There is another world, but it is in this one.

Paul Eluard. Œuvres complètes, vol. 1, Gallimard, 1968.

Thursday, May 16, 2019

The devil's member: Warlock by Ray Garton (1989).




I recall Warlock fondly, having rented it on video in about 1995. The acting was confident and the effects were adequate for period and budget. And best of all, it was a genuinely arresting supernatural thriller.

Ray Garton's novelization is an outstanding example of the art, recalling skills shown back in the 1980s in tie-ins by Dennis Etchison and Alan Dean Foster.

This is not a bloodless book. Right away, in 1690s Puritan Massachusetts, we know our guide is Ray Garton and not Charles L. Grant:

....She'd set the table, but the plates and silverware were scattered on the floor where the warlock had thrown them. In their place lay Marian, sprawled face-down over the table, her clothing torn away, her smooth pale skin mottled with bruises. Her buttocks jutted upward, splashed with blood and . . . and something else . . . something milky . . .

The worst of it buckled Redferne's knees beneath him and pushed him to the very edge of unconsciousness. Marian's anus yawned open like a mouth, dribbling blood-streaked semen. She had been violated by something obscenely large, far too large to belong to an ordinary man.


The warlock has destroyed Puritan witch-smeller Giles Redferne's young wife. He is condemned to be burned alive on top of a crate filled with cats. But the devil sends a time-warping tornado to save the day, transporting warlock and Redferne three hundred years into the future.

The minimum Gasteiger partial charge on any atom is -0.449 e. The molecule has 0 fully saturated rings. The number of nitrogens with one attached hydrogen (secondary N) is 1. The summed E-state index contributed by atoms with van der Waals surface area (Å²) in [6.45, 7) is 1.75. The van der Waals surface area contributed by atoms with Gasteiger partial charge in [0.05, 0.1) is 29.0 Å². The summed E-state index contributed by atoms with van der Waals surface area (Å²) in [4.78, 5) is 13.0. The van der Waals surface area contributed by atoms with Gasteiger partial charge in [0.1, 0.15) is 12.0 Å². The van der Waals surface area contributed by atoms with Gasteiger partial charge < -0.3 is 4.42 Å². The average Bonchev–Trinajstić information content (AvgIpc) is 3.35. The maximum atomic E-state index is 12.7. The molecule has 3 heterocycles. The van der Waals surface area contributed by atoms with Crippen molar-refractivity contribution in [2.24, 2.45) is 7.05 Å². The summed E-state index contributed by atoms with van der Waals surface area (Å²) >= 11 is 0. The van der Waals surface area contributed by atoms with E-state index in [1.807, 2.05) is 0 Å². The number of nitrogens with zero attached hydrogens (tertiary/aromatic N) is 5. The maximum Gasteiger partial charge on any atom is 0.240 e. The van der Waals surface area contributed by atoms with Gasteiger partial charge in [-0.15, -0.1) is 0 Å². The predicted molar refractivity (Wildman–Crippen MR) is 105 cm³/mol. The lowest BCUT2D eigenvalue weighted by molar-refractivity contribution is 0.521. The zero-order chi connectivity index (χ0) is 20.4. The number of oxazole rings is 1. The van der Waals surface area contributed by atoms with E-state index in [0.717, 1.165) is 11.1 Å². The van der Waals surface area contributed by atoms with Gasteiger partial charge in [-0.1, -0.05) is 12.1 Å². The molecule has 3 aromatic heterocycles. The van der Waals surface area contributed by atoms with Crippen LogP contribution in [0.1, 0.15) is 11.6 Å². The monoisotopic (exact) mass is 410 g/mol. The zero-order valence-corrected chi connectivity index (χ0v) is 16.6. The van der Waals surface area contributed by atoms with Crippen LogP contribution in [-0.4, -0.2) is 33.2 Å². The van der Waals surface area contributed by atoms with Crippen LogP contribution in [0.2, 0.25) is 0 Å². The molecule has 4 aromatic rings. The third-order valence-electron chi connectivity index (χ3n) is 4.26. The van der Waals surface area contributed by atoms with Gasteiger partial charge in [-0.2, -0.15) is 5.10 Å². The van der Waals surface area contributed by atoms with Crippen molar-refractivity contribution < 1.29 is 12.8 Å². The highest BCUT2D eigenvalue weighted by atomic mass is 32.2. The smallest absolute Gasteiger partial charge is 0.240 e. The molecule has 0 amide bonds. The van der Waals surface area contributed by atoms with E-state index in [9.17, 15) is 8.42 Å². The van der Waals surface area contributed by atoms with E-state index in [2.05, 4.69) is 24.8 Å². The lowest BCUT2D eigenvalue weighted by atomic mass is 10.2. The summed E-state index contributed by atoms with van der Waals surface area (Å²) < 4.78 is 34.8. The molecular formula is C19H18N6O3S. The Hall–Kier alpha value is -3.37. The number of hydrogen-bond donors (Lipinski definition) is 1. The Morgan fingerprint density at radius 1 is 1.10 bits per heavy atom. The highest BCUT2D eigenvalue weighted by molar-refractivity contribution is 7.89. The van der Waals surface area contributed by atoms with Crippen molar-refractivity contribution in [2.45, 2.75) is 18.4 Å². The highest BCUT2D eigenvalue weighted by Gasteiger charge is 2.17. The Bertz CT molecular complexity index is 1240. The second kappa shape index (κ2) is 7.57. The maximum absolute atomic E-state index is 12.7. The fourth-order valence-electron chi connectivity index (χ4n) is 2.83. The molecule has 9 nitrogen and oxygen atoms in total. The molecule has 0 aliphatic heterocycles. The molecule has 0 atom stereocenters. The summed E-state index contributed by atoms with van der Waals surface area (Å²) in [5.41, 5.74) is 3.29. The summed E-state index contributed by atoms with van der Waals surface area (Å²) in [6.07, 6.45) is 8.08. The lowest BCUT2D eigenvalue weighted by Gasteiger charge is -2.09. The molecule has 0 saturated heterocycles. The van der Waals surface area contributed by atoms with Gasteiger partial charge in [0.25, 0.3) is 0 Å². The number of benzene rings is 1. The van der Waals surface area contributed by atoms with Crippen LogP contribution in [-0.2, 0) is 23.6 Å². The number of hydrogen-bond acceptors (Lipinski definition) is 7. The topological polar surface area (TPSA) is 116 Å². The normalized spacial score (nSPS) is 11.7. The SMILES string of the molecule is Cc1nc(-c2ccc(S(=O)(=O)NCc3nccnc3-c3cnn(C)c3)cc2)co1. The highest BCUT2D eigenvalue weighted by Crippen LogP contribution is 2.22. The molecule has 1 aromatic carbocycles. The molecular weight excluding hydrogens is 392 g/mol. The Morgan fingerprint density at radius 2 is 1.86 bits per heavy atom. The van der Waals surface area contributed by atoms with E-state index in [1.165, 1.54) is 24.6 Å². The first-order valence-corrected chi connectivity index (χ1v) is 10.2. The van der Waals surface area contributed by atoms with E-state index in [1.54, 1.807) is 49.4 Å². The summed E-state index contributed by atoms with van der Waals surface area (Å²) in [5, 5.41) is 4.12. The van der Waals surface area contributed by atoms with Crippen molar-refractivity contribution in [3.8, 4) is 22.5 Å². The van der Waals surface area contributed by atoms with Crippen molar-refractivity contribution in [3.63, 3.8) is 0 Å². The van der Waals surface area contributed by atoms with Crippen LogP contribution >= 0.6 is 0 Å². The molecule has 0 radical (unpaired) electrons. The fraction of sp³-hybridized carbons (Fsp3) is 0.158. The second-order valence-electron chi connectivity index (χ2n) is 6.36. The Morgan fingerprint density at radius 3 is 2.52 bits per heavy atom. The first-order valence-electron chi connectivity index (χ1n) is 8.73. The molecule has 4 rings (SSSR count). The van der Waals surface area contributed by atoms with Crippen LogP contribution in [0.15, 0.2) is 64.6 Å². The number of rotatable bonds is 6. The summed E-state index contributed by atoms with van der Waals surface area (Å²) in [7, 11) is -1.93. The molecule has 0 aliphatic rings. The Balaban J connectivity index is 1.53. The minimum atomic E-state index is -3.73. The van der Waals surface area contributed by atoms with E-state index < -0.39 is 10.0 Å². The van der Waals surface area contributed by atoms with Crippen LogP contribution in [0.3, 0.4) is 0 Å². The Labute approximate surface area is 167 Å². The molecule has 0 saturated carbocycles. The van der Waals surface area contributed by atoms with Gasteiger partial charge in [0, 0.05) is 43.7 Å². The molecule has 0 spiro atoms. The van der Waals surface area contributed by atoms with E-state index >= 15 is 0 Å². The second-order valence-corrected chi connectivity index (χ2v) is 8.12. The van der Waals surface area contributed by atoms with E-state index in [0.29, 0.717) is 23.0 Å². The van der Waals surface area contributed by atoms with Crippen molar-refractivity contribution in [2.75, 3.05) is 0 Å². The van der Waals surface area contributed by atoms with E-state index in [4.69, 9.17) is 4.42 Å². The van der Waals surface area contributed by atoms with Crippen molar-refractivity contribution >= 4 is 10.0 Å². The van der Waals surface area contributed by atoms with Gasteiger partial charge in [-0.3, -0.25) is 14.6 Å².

In 1989 Los Angeles Redferne joins forces with Kassandra, a waitress/actress. Kassandra got in the warlock's way shortly after his arrival, and is now cursed to age about twenty years per day: a real motivation to unite with Redferne to stop their villain.

The warlock is not only equipped with Satan's member. He is also skilled in what used to be called The Black Arts. A boy tossing a football, a little girl at a petting zoo, and a woman pregnant with twins discover this the hard way.

The warlock, we discover, is working with a purpose: reassembling scattered and hidden pages of the ultimate evil book:

....Redferne stood, clearly shaken. "He's come for it. Blessings of heaven, 'tis the Grand Grimoire he's after."

"The Grand Grimwhat?"

"A spellbook. All witches keep grimoires. But one is indestructible. One is the Bible of black magic. The Grand Grimoire. Always, witches have lusted for it....

"Hidden within the Grand Grimoire is the name of God, Kassandra, the lost name of God."

"I don't wanna hear it, Redferne," she whispered as tears welled up in her eyes.

" 'Tis the name invoked during Creation. Witches charge that, should this name—this true name of God—be uttered back to front—"

"Please . . ."

"—should the name be uttered in reverse—"

"Please don't . . ."

"—then Creation will undo . . . 'twill reverse, Kassandra."

She faced him, crying. "It's gonna uncreate, huh? That what you're trying to tell me, here? The world's just gonna—"

"All worlds, Kassandra." He let that sink in. "All."

"Ooohh, son of a bitch," she groaned, scrubbing her face with her hands, "I especially didn't want to hear that last part. Do . . . do you believe that, Redferne?"

"I believe the book holds the name. And witches believe the name, spoken in reverse, will unravel life itself."

Warlock is a novel worth reading. I'm not a fan of Garton, but he gives us an outstanding supernatural chase thriller. The Mennonite scenes, my favorite from the film, are deftly and powerfully handled here.



Jay
16 May 2019







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